Officers also found a “significant” quantity of extreme pornographic images, including a number of “first-generation, homemade movies” featuring Baig, and occasionally his wife, engaging in sexual activity with animals and saved under the file name “Family Vids”.
Some of the images featured the couple engaging in sex acts with a dog, while others “of some duration in length” were of Baig performing intercourse with chickens and also, on occasion, with his wife, who filmed some of the footage on a mobile phone.
Sentencing the couple on Monday afternoon, Judge Richard Mansell QC said the acts “would make any right-thinking member of society sick to their stomach” and were carried out for Baig’s “own depraved sexual gratification”.
The judge described Baig’s offending as “depraved, perverted and despicable” and said the creation of the videos was “simply beyond comprehension”.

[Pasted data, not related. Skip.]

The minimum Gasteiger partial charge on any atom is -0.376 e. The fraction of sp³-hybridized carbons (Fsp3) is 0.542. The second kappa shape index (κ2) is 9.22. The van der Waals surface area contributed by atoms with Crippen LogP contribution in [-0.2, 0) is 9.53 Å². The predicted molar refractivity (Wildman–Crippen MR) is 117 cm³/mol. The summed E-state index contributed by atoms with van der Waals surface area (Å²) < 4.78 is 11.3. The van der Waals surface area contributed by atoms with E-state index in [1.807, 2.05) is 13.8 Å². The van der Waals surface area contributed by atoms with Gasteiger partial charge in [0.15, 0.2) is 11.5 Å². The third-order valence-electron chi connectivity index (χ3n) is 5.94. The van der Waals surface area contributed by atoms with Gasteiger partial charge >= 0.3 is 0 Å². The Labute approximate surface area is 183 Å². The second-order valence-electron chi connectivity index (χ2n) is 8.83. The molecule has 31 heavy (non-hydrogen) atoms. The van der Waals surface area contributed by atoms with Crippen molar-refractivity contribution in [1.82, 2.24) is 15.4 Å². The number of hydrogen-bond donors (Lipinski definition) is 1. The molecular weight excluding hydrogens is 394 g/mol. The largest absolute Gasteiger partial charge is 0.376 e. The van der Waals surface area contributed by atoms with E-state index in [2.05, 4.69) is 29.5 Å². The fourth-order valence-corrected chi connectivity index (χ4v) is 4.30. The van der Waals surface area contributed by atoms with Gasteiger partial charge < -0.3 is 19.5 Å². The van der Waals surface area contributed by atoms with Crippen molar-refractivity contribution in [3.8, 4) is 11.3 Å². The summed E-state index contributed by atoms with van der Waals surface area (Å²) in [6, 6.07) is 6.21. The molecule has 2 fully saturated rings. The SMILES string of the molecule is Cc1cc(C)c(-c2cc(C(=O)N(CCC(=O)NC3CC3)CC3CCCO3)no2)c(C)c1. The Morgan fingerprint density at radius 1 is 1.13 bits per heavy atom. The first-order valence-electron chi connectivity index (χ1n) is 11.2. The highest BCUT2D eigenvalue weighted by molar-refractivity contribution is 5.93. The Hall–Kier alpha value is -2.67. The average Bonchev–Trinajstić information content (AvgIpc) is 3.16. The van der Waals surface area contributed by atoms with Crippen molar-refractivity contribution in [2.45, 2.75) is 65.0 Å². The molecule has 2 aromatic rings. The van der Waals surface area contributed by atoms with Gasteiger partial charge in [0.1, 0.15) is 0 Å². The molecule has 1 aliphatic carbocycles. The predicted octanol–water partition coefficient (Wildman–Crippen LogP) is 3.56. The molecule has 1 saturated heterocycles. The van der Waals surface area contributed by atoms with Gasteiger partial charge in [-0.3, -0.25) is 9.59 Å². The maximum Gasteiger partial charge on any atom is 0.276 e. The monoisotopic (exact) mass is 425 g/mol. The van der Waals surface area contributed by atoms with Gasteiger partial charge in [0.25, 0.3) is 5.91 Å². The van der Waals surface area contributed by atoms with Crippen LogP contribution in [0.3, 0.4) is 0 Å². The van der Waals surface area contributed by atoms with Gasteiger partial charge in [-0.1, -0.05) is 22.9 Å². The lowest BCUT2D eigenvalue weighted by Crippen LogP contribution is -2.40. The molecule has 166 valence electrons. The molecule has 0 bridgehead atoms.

The court heard that the images showed two of the chickens dead on the cellar floor and another video showed Baig placing one of the deceased animals in a bin bag. He was also filmed having intercourse with a chicken that had already died.
Judge Mansell said: “The pain and suffering you inflicted on these animals must have been horrific.”
Mrs Baig admitted three counts of aiding and abetting sexual intercourse with an animal, but said it was against a background of coercive and controlling behaviour by her husband.
Abigail Langford, prosecuting, said they found her to be a willing participant in the images found at their home, but told the court that a hidden camera had been found in the couple’s bedroom, of which she was unaware.
Langford said the chickens started as family pets and they all died as a consequence of Baig’s actions.
There were no chickens or a dog present at the house when it was searched by police.
Baig admitted three counts of making indecent images of children, three counts of possession of extreme pornography, three counts of sexual intercourse with an animal and two counts of possession of controlled drugs.
He was banned from keeping animals and placed on the sex offenders’ register for life.
Mrs Baig’s six-month sentence was suspended for 18 months, with a requirement to attend 20 days rehabilitation. She was placed on sex offenders’ register for seven years.